The big difference between now is that CCP is planning to slow income generation in an effort to head off inflation and a few other effects that can harm the economy. I've taken a peak at the market and expect to see the numbers continue to climb as the 4 million ISK/PLEX barrier shatters. I don't pretend to know how high the ceiling is. I just watch the markets and hope the inflation remains confined to RMT items like PLEX, skill extractors, and Multiple Pilot Character Training Certificates.

Monday, March 18, 2019

Bringing More Balance To EVE This Spring

At first, I saw that CCP published a dev blog on balancing the game and thought, "This doesn't apply to me. I don't fly capitals." But as I continued reading, I began to have some thoughts that might hold a little credibility. First, though, a subject I have no credibility, force auxiliaries.

Capsuleers are supposed to have god-like powers, but apparently whoever created the FAX machine took the lore a little too far. Since the introduction of the logistics capital ship line, players have complained about the raw repair power of force auxiliaries, especially in certain types of wormholes.

Instead of just nerfing the ships directly, CCP chose to change the repair mechanic. The change involves a diminishing returns system more similar to bashing a structure than sticking 4 warp core stabilizers in a ship's low slots. The diminishing returns are based on the total amount of hit points, not the number of repair modules, being applied to a ship. Not only does the change prevent an enemy from neutralizing the repair power of a fleet by applying small remote repairs to a target, but minimizes the effects on cruiser-sized repairs. The dev blog didn't go into the details of the effects on a remote-repair battleship fleet, but with the introduction of the FAX machine, I gather that meta was pretty much shelved.

The one concern I have is the increased amount of calculations bogging down the servers. But the dev blog addressed the point:
"This type of system is something we have wanted for a long time and have investigated more than once in the past. Thanks to big improvements under the hood over the last few years, such as brain in a box, we are now able to pursue such a system without crippling performance costs."
Titans received a nerf to the use of High Angle Weapons. The dev blog stated a desire to make titans less oppressive to sub-cap fleets, and HAW guns, especially when used en masse, are a big problem. The solution was to cut HAW dps by 50%, but to then give the damage back to dreadnaughts when they enter siege mode. Once again, we see CCP opting to balance ships though the modules they use.

We know start entering an area I know a little bit about. Not the use of carriers and supercarriers, but the indirect effects. The first nerf hits fighters, with the explosion radius increasing by 15% and explosion velocity decreasing by 30% for all fighter attacks. The second nerf is to the Networked Sensor Array. The NSA significantly enhances a carrier or supercarrier's scan resolution at the cost of removing the ability to fit any offensive electronic warfare modules. After the update, the NSA will prevent ships from warping until the module is turned off.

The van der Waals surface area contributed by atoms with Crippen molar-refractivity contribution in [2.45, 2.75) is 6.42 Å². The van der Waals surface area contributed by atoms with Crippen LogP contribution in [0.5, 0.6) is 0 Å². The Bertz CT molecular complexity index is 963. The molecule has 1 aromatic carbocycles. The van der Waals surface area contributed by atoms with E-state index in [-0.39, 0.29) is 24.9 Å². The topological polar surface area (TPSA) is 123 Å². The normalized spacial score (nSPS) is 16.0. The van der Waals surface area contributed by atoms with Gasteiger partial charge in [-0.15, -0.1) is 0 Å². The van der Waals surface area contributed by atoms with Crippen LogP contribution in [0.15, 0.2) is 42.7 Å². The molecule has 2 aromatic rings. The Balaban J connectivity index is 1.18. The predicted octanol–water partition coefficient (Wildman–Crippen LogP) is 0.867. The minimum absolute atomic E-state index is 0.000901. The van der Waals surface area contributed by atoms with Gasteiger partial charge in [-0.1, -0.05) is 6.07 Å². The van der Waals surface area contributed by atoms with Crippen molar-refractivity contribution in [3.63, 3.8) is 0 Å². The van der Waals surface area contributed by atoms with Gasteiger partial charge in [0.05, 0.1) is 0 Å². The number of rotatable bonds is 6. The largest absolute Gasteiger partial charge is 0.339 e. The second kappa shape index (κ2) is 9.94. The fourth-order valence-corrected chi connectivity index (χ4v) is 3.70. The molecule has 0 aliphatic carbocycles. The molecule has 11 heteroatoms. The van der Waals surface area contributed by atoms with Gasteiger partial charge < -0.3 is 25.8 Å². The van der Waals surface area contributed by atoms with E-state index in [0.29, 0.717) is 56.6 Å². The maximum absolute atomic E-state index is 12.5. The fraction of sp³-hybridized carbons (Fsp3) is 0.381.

I don't know much about combat, but I know enough to know the changes will lead to reduced damage output for carriers and supercarriers while at the same time possibly increasing the vulnerability of the ships. One effect should result in sub-capital gangs having greater success against capital-class ships. But the changes also affect PvE. At the very least, I expect the changes to reduce the ISK faucets caused by carrier and supercarrier ratting.

On the subject of ISK faucets, CCP is lowering the insurance payouts for capital insurance.
"Speaking of added risk, we aren’t happy with how inexpensive insured capitals are to lose. We want large ships losses to mean something and the current affordability of insured FAX and Carriers especially has a lot to with the dissatisfaction of fighting them.

"Change: We have adjusted the insurance contract cost and payout multipliers for many ship classes, with larger T1 ships generally receiving lower multipliers than smaller ships. This change will be most significant on supercarriers and standard capital ships, which will see their insurance contract costs and payouts reduced by approximately 50% and 33% respectively."

On the subject of sub-cap rebalancing, I don't know about the quality of the buffs to the various ships. But two ships known for drones received nerfs. The first was the Vexor Navy Issue, a favorite of low-level botters and AFK warriors throughout null sec. The removal of the drone velocity bonus will at least make the income generation slower. The other, the Gila, was a go-to ship for all occasions, from holiday events to Abyssal space. I don't know how badly cutting drone hit points by 50% will affect the ship.

The final major changes concern the Rorqual. Some might call the changes overdue, but CCP seems to want to turn the capital industrial ship more into the command and support ship it used to be and away from acting like a rock munching monster.